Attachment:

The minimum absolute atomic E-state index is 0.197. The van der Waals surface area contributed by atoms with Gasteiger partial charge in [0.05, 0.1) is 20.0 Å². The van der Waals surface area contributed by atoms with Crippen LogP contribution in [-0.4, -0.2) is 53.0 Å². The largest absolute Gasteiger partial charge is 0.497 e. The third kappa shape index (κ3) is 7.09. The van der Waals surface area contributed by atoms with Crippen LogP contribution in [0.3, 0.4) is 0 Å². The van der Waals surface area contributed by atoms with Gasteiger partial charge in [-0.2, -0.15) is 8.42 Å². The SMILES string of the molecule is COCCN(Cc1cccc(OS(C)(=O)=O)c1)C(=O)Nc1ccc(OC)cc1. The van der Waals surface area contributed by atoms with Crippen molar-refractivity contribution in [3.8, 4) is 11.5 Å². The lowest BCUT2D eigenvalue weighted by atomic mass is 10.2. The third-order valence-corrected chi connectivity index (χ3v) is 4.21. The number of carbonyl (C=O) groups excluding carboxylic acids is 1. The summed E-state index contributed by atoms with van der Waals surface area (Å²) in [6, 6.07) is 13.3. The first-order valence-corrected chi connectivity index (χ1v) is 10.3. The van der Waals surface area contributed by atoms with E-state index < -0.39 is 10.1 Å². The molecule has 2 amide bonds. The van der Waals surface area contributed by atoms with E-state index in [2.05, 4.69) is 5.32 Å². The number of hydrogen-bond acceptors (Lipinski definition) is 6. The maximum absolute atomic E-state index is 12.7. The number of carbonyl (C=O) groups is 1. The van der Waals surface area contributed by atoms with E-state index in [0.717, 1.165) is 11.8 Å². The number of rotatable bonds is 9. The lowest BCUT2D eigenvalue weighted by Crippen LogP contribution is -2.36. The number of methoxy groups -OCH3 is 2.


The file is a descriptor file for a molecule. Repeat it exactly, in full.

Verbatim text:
The minimum absolute atomic E-state index is 0.197. The van der Waals surface area contributed by atoms with Gasteiger partial charge in [0.05, 0.1) is 20.0 Å². The van der Waals surface area contributed by atoms with Crippen LogP contribution in [-0.4, -0.2) is 53.0 Å². The largest absolute Gasteiger partial charge is 0.497 e. The third kappa shape index (κ3) is 7.09. The van der Waals surface area contributed by atoms with Crippen LogP contribution in [0.3, 0.4) is 0 Å². The van der Waals surface area contributed by atoms with Gasteiger partial charge in [-0.2, -0.15) is 8.42 Å². The SMILES string of the molecule is COCCN(Cc1cccc(OS(C)(=O)=O)c1)C(=O)Nc1ccc(OC)cc1. The van der Waals surface area contributed by atoms with Crippen molar-refractivity contribution in [3.8, 4) is 11.5 Å². The lowest BCUT2D eigenvalue weighted by atomic mass is 10.2. The third-order valence-corrected chi connectivity index (χ3v) is 4.21. The number of carbonyl (C=O) groups excluding carboxylic acids is 1. The summed E-state index contributed by atoms with van der Waals surface area (Å²) in [6, 6.07) is 13.3. The first-order valence-corrected chi connectivity index (χ1v) is 10.3. The van der Waals surface area contributed by atoms with E-state index < -0.39 is 10.1 Å². The molecule has 2 amide bonds. The van der Waals surface area contributed by atoms with E-state index in [2.05, 4.69) is 5.32 Å². The number of hydrogen-bond acceptors (Lipinski definition) is 6. The maximum absolute atomic E-state index is 12.7. The number of carbonyl (C=O) groups is 1. The van der Waals surface area contributed by atoms with E-state index in [0.717, 1.165) is 11.8 Å². The number of rotatable bonds is 9. The lowest BCUT2D eigenvalue weighted by Crippen LogP contribution is -2.36. The number of methoxy groups -OCH3 is 2.